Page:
Application deployments using Ketch, Crossplane, and ArgoCD
Most developers are familiar with using Git workflows and automated processes for testing and building code. We are now seeing teams using more and more these workflows to automate all the way from the infrastructure to your application deployment, the so-called GitOps approach.
The basic idea of GitOps is to place a Git repository at the center of your application declarations and use it to manage your application’s current state and history.
Using GitOps, a developer pushes code as usual to the codebase’s repository and triggers tests and deployments. Teams declare the application details and processes declaratively. If someone wants to change what’s created or triggered, they change the application definition file and commit the change to version control following typical practices.
GitOps is growing fast in popularity where teams are exploring it to help their developers deploy their applications on Kubernetes.
The challenge many developers face with the approach is that when tied to Kubernetes, most tools take an object-level approach for deploying applications where developers have to build or maintain Helm charts, Kustomize scripts, or other similar.
This may be ok on a small scale. Still, as you increase the number of applications deployed and developers using the system, this object-level approach can create complexity for developers and increase the burden on the DevOps teams.
Thinking of that, we decided to combine Ketch with Crossplane and ArgoCD. By doing so, the application deployment model becomes more manageable with an application-centered approach, Crossplane performs drift detection, and ArgoCD is then responsible for synching changes.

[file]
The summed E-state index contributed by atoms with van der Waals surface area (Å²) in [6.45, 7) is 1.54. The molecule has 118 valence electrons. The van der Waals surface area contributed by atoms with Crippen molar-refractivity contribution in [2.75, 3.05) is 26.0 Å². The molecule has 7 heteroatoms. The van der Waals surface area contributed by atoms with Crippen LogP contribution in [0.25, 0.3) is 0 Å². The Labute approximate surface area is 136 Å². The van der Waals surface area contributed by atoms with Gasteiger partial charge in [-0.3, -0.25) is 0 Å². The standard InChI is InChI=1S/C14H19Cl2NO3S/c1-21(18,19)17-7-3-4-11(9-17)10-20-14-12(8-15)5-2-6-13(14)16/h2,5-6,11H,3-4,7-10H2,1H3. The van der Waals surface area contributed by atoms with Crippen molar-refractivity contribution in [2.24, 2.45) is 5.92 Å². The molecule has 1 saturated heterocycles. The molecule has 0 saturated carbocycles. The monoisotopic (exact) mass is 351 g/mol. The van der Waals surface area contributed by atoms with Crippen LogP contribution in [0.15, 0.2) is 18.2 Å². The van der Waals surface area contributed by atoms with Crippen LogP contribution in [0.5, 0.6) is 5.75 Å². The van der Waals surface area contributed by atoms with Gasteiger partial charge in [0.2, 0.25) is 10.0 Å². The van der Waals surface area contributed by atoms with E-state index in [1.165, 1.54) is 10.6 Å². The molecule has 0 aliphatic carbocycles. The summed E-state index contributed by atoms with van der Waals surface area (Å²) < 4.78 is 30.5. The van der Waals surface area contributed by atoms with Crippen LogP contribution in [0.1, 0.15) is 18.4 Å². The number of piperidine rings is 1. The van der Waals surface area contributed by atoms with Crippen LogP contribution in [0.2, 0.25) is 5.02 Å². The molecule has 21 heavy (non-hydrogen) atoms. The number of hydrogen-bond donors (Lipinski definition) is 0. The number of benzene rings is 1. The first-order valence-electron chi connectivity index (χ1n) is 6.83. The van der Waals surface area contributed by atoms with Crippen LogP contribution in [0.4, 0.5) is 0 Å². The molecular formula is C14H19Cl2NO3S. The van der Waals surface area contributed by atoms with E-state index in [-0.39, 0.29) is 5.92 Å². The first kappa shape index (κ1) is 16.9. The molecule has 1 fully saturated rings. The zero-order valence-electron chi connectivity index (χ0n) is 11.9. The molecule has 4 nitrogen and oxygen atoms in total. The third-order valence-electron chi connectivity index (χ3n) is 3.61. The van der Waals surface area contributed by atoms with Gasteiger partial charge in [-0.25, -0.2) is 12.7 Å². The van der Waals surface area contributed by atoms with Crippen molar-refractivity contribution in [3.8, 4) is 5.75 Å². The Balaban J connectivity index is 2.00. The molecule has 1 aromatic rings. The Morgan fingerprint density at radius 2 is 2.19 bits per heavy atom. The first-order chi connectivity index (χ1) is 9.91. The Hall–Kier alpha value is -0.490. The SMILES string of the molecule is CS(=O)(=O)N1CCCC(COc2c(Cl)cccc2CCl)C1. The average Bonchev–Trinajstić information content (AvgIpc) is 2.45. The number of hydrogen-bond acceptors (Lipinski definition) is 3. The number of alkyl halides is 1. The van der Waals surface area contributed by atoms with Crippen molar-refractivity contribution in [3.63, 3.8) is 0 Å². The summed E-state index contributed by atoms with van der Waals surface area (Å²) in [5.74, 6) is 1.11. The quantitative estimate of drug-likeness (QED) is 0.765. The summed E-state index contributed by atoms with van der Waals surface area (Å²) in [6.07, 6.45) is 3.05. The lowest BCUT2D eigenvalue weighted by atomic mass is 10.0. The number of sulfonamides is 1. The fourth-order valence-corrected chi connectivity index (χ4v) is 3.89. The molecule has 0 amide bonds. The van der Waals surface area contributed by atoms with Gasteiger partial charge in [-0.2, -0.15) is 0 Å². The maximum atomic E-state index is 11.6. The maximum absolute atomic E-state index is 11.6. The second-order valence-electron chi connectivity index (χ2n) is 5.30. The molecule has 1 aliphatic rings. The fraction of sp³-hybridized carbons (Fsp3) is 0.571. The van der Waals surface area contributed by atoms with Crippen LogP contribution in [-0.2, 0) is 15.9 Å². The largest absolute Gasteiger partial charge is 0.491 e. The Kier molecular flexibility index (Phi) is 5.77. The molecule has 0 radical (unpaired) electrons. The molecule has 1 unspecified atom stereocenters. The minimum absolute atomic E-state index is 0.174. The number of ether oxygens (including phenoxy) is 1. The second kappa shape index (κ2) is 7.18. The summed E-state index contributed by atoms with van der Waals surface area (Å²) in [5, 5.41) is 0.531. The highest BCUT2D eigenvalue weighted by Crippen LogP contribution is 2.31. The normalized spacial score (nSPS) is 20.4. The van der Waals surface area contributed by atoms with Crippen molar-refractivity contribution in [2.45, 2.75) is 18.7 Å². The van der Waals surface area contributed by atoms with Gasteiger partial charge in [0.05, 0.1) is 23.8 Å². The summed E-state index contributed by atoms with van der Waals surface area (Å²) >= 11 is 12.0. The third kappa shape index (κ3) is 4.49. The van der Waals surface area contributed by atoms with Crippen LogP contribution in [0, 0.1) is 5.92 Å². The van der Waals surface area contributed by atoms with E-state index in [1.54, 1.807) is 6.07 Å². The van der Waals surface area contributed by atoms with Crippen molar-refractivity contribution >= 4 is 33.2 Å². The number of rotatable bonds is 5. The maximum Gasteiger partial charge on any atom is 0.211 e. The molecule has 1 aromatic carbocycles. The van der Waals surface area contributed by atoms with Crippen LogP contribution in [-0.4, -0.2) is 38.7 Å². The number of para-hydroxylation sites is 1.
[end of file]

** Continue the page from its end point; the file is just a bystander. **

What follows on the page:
Installing Required Components
You can find detailed information on how to install Ketch here: Getting Started (theketch.io)
As a quick start, here are the steps:
Installing the Ketch CLI can be done using the command below:
curl -s https://raw.githubusercontent.com/shipa-corp/ketch/main/install.sh | bash
With the CLI installed, we can then install the cert-manager. Ketch uses Cert-manager to generate certificates for our future applications automatically:
kubectl apply --validate=false -f https://github.com/jetstack/cert-manager/releases/download/v1.0.3/cert-manager.yaml
The next step is to install an ingress controller that Ketch can use. When deploying applications, Ketch will automatically create an endpoint for you to access your applications. For this example, we can use Istio as the ingress controller:
ISTIO_VERSION=1.9.0 && curl -L https://istio.io/downloadIstio |ISTIO_VERSION=1.9.0 sh - && cd istio-$ISTIO_VERSION && export PATH=$PWD/bin:$PATH && cd ..
istioctl install --set profile=demo
With Istio installed, we can then install cluster issuer. Here is the cluster issuer file:
Save it locally with the name cluster-issuer-istio.yaml and apply it to your cluster with the command below:
kubectl apply -f cluster-issuer-istio.yaml
With all components installed, we can then install Ketch’s controller